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The Global Impact of Demographic Change [electronic resource] Callen, Tim.

Author/Creator:
Callen, Tim.
Publication:
Washington, D.C. : International Monetary Fund, 2006.
Series:
IMF eLibrary
IMF Working Papers; Working Paper No. 06/9.
IMF Working Papers; Working Paper No. 06/9
Format/Description:
Government document
Book
1 online resource (36 p.)
Local subjects:
Adult population. (search)
Age group. (search)
Age structure. (search)
Ageing. (search)
Aging. (search)
Aging populations. (search)
Birth. (search)
Birthrate. (search)
Birthrates. (search)
Births. (search)
Bond rate. (search)
Capital flows. (search)
Death of adults. (search)
Demographic change. (search)
Demographic changes. (search)
Demographic effect. (search)
Demographic pressures. (search)
Demographic projection. (search)
Demographic projections. (search)
Demographic shifts. (search)
Demographic transition. (search)
Demographic transitions. (search)
Demographics. (search)
Dependency ratio. (search)
Dependency ratios. (search)
Domestic saving. (search)
Economic models. (search)
Elderly population. (search)
Future income. (search)
Gains in life expectancy. (search)
Global population growth. (search)
Insurance companies. (search)
Intergenerational transfers. (search)
Labor force. (search)
Labor income. (search)
Life expectancy. (search)
Life insurance. (search)
Long-term projections. (search)
Low-fertility countries. (search)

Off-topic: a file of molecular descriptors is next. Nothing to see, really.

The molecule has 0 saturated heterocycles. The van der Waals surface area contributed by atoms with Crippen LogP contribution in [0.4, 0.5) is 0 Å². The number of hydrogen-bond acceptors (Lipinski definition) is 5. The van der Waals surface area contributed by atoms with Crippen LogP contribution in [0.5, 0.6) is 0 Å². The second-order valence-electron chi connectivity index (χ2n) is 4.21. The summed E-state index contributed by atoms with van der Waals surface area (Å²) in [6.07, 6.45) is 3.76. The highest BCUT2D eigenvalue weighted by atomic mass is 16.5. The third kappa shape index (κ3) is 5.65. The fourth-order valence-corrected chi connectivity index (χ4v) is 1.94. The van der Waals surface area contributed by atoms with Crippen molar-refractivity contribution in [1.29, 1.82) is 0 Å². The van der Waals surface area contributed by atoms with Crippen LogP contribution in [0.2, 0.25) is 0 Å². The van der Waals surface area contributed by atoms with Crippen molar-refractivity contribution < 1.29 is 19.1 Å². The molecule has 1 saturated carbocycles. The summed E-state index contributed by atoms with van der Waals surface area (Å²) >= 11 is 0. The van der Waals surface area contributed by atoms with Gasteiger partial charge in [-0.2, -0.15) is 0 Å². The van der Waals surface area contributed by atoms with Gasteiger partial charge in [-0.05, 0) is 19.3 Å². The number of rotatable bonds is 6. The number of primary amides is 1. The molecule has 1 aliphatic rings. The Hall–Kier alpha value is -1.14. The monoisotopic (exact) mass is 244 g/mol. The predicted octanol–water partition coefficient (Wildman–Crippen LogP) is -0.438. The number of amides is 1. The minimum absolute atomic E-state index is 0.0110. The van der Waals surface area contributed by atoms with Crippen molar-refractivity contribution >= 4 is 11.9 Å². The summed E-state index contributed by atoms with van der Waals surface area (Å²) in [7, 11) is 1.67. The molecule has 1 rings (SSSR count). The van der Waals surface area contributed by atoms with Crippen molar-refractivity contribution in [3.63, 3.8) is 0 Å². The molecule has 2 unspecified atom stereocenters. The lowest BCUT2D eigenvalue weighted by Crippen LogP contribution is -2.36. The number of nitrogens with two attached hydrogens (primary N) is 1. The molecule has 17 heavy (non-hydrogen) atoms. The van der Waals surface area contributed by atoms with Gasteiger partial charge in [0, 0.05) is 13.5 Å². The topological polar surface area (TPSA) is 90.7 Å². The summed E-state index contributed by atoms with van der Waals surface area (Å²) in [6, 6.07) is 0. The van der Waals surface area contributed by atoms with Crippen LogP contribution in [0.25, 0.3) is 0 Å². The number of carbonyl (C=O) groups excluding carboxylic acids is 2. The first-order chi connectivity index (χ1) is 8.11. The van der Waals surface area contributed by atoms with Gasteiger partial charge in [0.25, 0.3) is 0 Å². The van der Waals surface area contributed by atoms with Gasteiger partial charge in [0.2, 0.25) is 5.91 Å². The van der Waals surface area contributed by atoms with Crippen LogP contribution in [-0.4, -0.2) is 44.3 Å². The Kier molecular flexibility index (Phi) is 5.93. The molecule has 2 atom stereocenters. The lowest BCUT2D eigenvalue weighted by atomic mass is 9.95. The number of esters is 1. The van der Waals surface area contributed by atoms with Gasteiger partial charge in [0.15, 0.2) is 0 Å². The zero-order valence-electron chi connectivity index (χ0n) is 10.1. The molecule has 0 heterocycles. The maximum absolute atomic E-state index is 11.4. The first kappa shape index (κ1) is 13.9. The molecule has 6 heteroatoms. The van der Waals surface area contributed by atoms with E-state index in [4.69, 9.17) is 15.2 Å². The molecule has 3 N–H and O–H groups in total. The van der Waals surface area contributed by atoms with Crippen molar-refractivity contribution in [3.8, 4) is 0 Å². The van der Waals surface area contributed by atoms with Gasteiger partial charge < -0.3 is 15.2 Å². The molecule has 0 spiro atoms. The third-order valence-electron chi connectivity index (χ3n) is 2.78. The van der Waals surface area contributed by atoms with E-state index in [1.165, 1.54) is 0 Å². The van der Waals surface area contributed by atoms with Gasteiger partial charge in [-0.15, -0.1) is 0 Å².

Mortality rate. (search)
Nominal wage. (search)
Number of children. (search)
Number of elderly. (search)
Pension. (search)
Pension expenditures. (search)
Pension reform. (search)
Pension reforms. (search)
Pension scheme. (search)
Pension schemes. (search)
Pension systems. (search)
Population growth. (search)
Population projections. (search)
Population size. (search)
Population structure. (search)
Private saving. (search)
Public pension. (search)
Public pension scheme. (search)
Public pension systems. (search)
Replacement rate. (search)
Replacement rates. (search)
Retirement. (search)
Retirement age. (search)
Retirement behavior. (search)
Savings. (search)
Tax rate. (search)
Total population. (search)
Transfer payments. (search)
Working age population. (search)
Working-age population. (search)
Working-age populations. (search)
World population. (search)
Young adults. (search)
Japan. (search)
United States. (search)
Summary:
The world is in the midst of a major demographic transition. This paper examines the implications of such transition over the next 80 years for Japan, the United States, other industrial countries, and the developing regions of the world using a dynamic intertemporal general equilibrium four-country model containing demographics calibrated to the ""medium variant"" of the United Nations population projections. We find that population aging in industrial countries will reduce aggregate growth in these regions over time, but should boost growth in developing countries over the next 20-30 years, as the relative size of their workingage populations increases. Demographic change will also affect saving, investment, and capital flows, implying changes in global trade balances and asset prices. We also explore the sensitivity of the results to assumptions about future productivity growth and country external risk for the developing country region.
Notes:
Description based on print version record.
Contributor:
Batini, Nicoletta.
Callen, Tim.
McKibbin, Warwick J.
Other format:
Print Version:
ISBN:
1451862695:
9781451862690
ISSN:
1018-5941
Publisher Number:
10.5089/9781451862690.001
Access Restriction:
Restricted for use by site license.
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